First of all, Apple really made a huge mistake in terms of scheduling. In one day, they pushed out 1) iPhone OS 2.0, 2) the first non-beta release of the iPhone developer tools, 3) the new App Store, and 4) the 3G iPhone which required in-store activation. That's a huge amount of network demand. Throw in the changeover from .Mac to MobileMe, and they were just begging for trouble. The software items should have been planned for at least a week before iPhone 3G.
It's worth noting that the first non-beta release of the developer tools was released the SAME DAY as the store opening. Know what that means? Essentially everything available on the store was developed with beta code and/or tools. Know what that means? Bugs, and lots of them. Also, the development program has been under such a tight NDA that the developers have nowhere to go to ask questions. This is not a formula for success. Considering the emphasis that Apple has placed on maintaining the stability of the iPhone user experience, this approach seems curious, if not outright doomed to fail. I have no doubt that things will get better in the coming weeks, but this is a rough way to start.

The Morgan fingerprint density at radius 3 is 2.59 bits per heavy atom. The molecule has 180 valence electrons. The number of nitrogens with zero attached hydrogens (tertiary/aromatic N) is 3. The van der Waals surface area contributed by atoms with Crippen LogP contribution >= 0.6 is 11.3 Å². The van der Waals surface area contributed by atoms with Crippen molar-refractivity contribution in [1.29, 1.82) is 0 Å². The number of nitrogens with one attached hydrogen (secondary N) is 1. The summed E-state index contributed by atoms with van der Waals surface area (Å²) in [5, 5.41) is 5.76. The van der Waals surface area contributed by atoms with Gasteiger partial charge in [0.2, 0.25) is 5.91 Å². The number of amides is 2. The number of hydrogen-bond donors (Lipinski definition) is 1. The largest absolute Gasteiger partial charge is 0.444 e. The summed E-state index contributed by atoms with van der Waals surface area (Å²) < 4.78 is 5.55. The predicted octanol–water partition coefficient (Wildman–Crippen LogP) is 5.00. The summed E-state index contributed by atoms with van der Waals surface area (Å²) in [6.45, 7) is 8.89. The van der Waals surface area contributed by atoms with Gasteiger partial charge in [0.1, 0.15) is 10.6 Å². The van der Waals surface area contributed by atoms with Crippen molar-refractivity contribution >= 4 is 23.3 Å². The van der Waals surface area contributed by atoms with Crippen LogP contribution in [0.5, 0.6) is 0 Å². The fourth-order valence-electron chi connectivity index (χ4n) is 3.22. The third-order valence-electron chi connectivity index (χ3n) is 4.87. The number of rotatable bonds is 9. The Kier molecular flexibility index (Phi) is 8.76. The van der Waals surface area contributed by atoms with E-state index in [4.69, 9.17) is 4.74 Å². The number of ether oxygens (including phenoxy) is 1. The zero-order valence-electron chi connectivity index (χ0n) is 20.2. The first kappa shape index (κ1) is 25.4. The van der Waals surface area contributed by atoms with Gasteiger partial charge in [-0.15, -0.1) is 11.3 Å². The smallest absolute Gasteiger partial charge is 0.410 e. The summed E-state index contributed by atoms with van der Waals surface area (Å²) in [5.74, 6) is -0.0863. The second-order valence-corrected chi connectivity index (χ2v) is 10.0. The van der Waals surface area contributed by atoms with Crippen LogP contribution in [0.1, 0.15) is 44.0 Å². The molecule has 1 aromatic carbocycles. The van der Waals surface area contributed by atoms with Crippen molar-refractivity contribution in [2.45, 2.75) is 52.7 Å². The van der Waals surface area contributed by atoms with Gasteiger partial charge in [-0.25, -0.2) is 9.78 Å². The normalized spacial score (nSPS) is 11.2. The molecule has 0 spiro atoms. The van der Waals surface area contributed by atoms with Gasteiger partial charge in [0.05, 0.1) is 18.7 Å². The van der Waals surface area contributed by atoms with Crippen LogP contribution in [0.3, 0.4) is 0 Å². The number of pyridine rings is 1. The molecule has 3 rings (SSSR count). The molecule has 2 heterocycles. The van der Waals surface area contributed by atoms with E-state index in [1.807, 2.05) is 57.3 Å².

I eagerly rushed home after work to download the OS update. After reading about the turmoil and pain during the day, I had hoped the problems would be mostly sorted out by the time I made an attempt. And it turns out I was right. The download and install went off without a hitch. While I was waiting, I perused the AppStore, and download some items. In doing so, I discovered the first area that needs improvement:
Software that isn't free should be placed in a shopping cart just like if I was buying music.
I was zipping through the freeware, downloading anything that looked curious. Somewhere along the line, I apparently got sloppy with my navigation, and only too late noticed that the item I just downloaded actually had a price. Oops. Fortunately, that particular app was only $1, but then I was forced to wonder how many other apps I had accidentally purchased. A receipt was emailed to me later, confirming that I had only purchased the one application, so I got lucky. I could have inadvertently spent a lot of money.
Freeware, sure, download it right away. No harm, no foul. Payware, put it in the shopping cart so that I can review one more time before I buy. That's how the rest of the iTunes store works, I don't see why this should be any different. Heck, even free songs get put into the cart.